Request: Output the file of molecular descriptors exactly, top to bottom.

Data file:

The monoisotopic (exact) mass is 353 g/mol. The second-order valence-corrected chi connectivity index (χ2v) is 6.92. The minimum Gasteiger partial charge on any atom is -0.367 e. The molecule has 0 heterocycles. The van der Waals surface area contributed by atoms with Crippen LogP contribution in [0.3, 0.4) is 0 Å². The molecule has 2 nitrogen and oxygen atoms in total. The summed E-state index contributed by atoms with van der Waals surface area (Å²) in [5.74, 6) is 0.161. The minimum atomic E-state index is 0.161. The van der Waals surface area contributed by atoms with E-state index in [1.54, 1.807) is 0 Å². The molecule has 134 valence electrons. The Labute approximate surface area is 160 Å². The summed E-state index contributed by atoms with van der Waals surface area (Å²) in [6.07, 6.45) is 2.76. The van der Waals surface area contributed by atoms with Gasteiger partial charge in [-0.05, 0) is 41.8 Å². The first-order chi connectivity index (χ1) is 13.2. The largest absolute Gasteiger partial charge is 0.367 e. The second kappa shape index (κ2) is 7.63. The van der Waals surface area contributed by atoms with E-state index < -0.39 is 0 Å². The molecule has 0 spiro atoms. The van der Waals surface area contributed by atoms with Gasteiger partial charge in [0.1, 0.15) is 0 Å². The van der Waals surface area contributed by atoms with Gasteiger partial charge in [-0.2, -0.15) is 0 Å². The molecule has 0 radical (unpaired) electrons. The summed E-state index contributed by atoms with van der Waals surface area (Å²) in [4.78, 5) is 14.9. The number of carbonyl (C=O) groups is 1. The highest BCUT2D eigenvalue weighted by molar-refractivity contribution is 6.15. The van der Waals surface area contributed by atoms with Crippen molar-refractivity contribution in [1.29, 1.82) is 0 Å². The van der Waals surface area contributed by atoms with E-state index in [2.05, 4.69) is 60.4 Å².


The monoisotopic (exact) mass is 353 g/mol. The second-order valence-corrected chi connectivity index (χ2v) is 6.92. The minimum Gasteiger partial charge on any atom is -0.367 e. The molecule has 0 heterocycles. The van der Waals surface area contributed by atoms with Crippen LogP contribution in [0.3, 0.4) is 0 Å². The molecule has 2 nitrogen and oxygen atoms in total. The summed E-state index contributed by atoms with van der Waals surface area (Å²) in [5.74, 6) is 0.161. The minimum atomic E-state index is 0.161. The van der Waals surface area contributed by atoms with E-state index in [1.54, 1.807) is 0 Å². The molecule has 134 valence electrons. The Labute approximate surface area is 160 Å². The summed E-state index contributed by atoms with van der Waals surface area (Å²) in [6.07, 6.45) is 2.76. The van der Waals surface area contributed by atoms with Gasteiger partial charge in [-0.05, 0) is 41.8 Å². The first-order chi connectivity index (χ1) is 13.2. The largest absolute Gasteiger partial charge is 0.367 e. The second kappa shape index (κ2) is 7.63. The van der Waals surface area contributed by atoms with E-state index < -0.39 is 0 Å². The molecule has 0 spiro atoms. The van der Waals surface area contributed by atoms with Gasteiger partial charge in [0.1, 0.15) is 0 Å². The van der Waals surface area contributed by atoms with Gasteiger partial charge in [-0.2, -0.15) is 0 Å². The molecule has 0 radical (unpaired) electrons. The summed E-state index contributed by atoms with van der Waals surface area (Å²) in [4.78, 5) is 14.9. The number of carbonyl (C=O) groups is 1. The highest BCUT2D eigenvalue weighted by molar-refractivity contribution is 6.15. The van der Waals surface area contributed by atoms with Crippen molar-refractivity contribution in [1.29, 1.82) is 0 Å². The van der Waals surface area contributed by atoms with E-state index in [2.05, 4.69) is 60.4 Å².